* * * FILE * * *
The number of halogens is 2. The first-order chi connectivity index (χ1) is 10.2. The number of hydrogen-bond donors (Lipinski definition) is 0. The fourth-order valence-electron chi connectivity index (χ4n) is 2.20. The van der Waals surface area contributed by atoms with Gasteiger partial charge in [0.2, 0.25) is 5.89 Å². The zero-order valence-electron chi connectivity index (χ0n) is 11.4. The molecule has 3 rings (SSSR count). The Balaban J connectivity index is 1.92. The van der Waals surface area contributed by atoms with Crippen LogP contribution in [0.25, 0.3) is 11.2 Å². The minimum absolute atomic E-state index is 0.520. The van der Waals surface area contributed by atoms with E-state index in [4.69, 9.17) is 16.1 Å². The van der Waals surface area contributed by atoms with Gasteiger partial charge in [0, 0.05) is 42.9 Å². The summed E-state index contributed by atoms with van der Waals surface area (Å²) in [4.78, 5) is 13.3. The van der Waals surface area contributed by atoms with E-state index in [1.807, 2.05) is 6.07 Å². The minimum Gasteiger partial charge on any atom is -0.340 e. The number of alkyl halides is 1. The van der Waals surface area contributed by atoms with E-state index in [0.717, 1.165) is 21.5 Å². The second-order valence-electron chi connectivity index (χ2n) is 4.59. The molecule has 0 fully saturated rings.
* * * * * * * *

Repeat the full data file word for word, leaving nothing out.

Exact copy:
The number of halogens is 2. The first-order chi connectivity index (χ1) is 10.2. The number of hydrogen-bond donors (Lipinski definition) is 0. The fourth-order valence-electron chi connectivity index (χ4n) is 2.20. The van der Waals surface area contributed by atoms with Gasteiger partial charge in [0.2, 0.25) is 5.89 Å². The zero-order valence-electron chi connectivity index (χ0n) is 11.4. The molecule has 3 rings (SSSR count). The Balaban J connectivity index is 1.92. The van der Waals surface area contributed by atoms with Crippen LogP contribution in [0.25, 0.3) is 11.2 Å². The minimum absolute atomic E-state index is 0.520. The van der Waals surface area contributed by atoms with E-state index in [4.69, 9.17) is 16.1 Å². The van der Waals surface area contributed by atoms with Gasteiger partial charge in [0, 0.05) is 42.9 Å². The summed E-state index contributed by atoms with van der Waals surface area (Å²) in [4.78, 5) is 13.3. The van der Waals surface area contributed by atoms with E-state index in [1.807, 2.05) is 6.07 Å². The minimum Gasteiger partial charge on any atom is -0.340 e. The number of alkyl halides is 1. The van der Waals surface area contributed by atoms with E-state index in [0.717, 1.165) is 21.5 Å². The second-order valence-electron chi connectivity index (χ2n) is 4.59. The molecule has 0 fully saturated rings.